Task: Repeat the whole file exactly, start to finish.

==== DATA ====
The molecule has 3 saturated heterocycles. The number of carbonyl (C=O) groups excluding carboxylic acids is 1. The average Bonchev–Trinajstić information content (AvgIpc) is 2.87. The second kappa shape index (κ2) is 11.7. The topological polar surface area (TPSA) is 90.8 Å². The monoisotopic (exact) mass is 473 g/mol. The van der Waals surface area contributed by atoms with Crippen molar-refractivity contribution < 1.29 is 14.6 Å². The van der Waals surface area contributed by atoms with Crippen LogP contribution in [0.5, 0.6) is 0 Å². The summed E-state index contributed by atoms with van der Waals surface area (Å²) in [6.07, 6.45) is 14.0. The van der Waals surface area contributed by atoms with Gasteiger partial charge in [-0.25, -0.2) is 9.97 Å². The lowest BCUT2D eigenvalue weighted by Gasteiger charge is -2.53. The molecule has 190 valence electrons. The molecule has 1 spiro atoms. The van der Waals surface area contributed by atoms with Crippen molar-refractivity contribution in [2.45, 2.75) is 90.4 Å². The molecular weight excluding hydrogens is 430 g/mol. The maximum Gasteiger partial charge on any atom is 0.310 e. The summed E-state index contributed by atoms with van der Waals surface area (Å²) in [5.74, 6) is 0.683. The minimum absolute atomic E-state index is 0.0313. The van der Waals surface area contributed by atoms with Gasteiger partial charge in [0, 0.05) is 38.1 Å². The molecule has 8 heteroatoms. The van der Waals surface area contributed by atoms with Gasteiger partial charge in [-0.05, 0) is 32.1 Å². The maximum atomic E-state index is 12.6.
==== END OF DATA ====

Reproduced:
The molecule has 3 saturated heterocycles. The number of carbonyl (C=O) groups excluding carboxylic acids is 1. The average Bonchev–Trinajstić information content (AvgIpc) is 2.87. The second kappa shape index (κ2) is 11.7. The topological polar surface area (TPSA) is 90.8 Å². The monoisotopic (exact) mass is 473 g/mol. The van der Waals surface area contributed by atoms with Crippen molar-refractivity contribution < 1.29 is 14.6 Å². The van der Waals surface area contributed by atoms with Crippen LogP contribution in [0.5, 0.6) is 0 Å². The summed E-state index contributed by atoms with van der Waals surface area (Å²) in [6.07, 6.45) is 14.0. The van der Waals surface area contributed by atoms with Gasteiger partial charge in [-0.25, -0.2) is 9.97 Å². The lowest BCUT2D eigenvalue weighted by Gasteiger charge is -2.53. The molecule has 190 valence electrons. The molecule has 1 spiro atoms. The van der Waals surface area contributed by atoms with Crippen molar-refractivity contribution in [2.45, 2.75) is 90.4 Å². The molecular weight excluding hydrogens is 430 g/mol. The maximum Gasteiger partial charge on any atom is 0.310 e. The summed E-state index contributed by atoms with van der Waals surface area (Å²) in [5.74, 6) is 0.683. The minimum absolute atomic E-state index is 0.0313. The van der Waals surface area contributed by atoms with Gasteiger partial charge in [0, 0.05) is 38.1 Å². The molecule has 8 heteroatoms. The van der Waals surface area contributed by atoms with Gasteiger partial charge in [-0.05, 0) is 32.1 Å². The maximum atomic E-state index is 12.6.